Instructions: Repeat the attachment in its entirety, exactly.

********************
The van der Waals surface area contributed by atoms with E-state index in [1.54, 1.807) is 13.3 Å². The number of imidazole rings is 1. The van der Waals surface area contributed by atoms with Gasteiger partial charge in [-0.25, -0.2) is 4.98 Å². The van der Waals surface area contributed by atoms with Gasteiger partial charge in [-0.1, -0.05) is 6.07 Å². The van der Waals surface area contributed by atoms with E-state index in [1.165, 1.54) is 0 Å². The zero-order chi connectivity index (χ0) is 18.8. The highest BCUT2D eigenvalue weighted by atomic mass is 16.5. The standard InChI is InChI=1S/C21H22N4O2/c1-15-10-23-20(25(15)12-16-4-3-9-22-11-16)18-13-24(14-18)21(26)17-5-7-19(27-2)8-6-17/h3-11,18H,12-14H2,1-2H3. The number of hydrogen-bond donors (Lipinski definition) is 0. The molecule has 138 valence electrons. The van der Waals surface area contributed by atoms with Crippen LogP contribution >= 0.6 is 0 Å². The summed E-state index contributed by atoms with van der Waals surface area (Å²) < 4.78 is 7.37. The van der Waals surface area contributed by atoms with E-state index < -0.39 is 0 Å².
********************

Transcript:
The van der Waals surface area contributed by atoms with E-state index in [1.54, 1.807) is 13.3 Å². The number of imidazole rings is 1. The van der Waals surface area contributed by atoms with Gasteiger partial charge in [-0.25, -0.2) is 4.98 Å². The van der Waals surface area contributed by atoms with Gasteiger partial charge in [-0.1, -0.05) is 6.07 Å². The van der Waals surface area contributed by atoms with E-state index in [1.165, 1.54) is 0 Å². The zero-order chi connectivity index (χ0) is 18.8. The highest BCUT2D eigenvalue weighted by atomic mass is 16.5. The standard InChI is InChI=1S/C21H22N4O2/c1-15-10-23-20(25(15)12-16-4-3-9-22-11-16)18-13-24(14-18)21(26)17-5-7-19(27-2)8-6-17/h3-11,18H,12-14H2,1-2H3. The number of hydrogen-bond donors (Lipinski definition) is 0. The molecule has 138 valence electrons. The van der Waals surface area contributed by atoms with Crippen LogP contribution >= 0.6 is 0 Å². The summed E-state index contributed by atoms with van der Waals surface area (Å²) < 4.78 is 7.37. The van der Waals surface area contributed by atoms with E-state index < -0.39 is 0 Å².